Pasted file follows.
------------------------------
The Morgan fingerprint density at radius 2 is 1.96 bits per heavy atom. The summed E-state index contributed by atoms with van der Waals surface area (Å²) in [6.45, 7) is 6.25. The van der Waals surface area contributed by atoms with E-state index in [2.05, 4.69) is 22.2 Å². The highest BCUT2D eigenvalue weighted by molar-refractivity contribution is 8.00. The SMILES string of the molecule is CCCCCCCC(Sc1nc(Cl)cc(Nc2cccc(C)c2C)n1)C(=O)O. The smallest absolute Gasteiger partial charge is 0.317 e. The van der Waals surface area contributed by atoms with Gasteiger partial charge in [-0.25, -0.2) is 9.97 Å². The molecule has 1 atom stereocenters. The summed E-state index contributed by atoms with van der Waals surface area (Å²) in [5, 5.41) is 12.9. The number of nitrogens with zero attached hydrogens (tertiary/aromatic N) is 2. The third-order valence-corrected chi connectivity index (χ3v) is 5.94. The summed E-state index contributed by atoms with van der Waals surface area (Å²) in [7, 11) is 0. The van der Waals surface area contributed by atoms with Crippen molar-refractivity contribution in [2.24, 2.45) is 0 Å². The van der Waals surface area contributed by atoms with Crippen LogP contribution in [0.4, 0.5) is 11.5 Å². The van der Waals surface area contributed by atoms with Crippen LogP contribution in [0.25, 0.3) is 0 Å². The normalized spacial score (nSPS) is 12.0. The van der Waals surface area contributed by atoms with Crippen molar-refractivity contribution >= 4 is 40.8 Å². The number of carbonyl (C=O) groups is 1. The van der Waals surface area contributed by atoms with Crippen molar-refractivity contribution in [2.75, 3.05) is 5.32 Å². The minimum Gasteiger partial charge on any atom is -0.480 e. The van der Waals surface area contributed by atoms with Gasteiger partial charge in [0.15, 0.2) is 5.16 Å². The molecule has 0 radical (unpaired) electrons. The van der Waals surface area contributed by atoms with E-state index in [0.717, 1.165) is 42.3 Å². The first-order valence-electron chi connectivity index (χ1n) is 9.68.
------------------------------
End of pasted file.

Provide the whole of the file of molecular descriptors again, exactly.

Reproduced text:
The Morgan fingerprint density at radius 2 is 1.96 bits per heavy atom. The summed E-state index contributed by atoms with van der Waals surface area (Å²) in [6.45, 7) is 6.25. The van der Waals surface area contributed by atoms with E-state index in [2.05, 4.69) is 22.2 Å². The highest BCUT2D eigenvalue weighted by molar-refractivity contribution is 8.00. The SMILES string of the molecule is CCCCCCCC(Sc1nc(Cl)cc(Nc2cccc(C)c2C)n1)C(=O)O. The smallest absolute Gasteiger partial charge is 0.317 e. The van der Waals surface area contributed by atoms with Gasteiger partial charge in [-0.25, -0.2) is 9.97 Å². The molecule has 1 atom stereocenters. The summed E-state index contributed by atoms with van der Waals surface area (Å²) in [5, 5.41) is 12.9. The number of nitrogens with zero attached hydrogens (tertiary/aromatic N) is 2. The third-order valence-corrected chi connectivity index (χ3v) is 5.94. The summed E-state index contributed by atoms with van der Waals surface area (Å²) in [7, 11) is 0. The van der Waals surface area contributed by atoms with Crippen molar-refractivity contribution in [2.24, 2.45) is 0 Å². The van der Waals surface area contributed by atoms with Crippen LogP contribution in [0.4, 0.5) is 11.5 Å². The van der Waals surface area contributed by atoms with Crippen LogP contribution in [0.25, 0.3) is 0 Å². The normalized spacial score (nSPS) is 12.0. The van der Waals surface area contributed by atoms with Crippen molar-refractivity contribution >= 4 is 40.8 Å². The number of carbonyl (C=O) groups is 1. The van der Waals surface area contributed by atoms with Crippen molar-refractivity contribution in [2.75, 3.05) is 5.32 Å². The minimum Gasteiger partial charge on any atom is -0.480 e. The van der Waals surface area contributed by atoms with Gasteiger partial charge in [0.15, 0.2) is 5.16 Å². The molecule has 0 radical (unpaired) electrons. The van der Waals surface area contributed by atoms with E-state index in [0.717, 1.165) is 42.3 Å². The first-order valence-electron chi connectivity index (χ1n) is 9.68.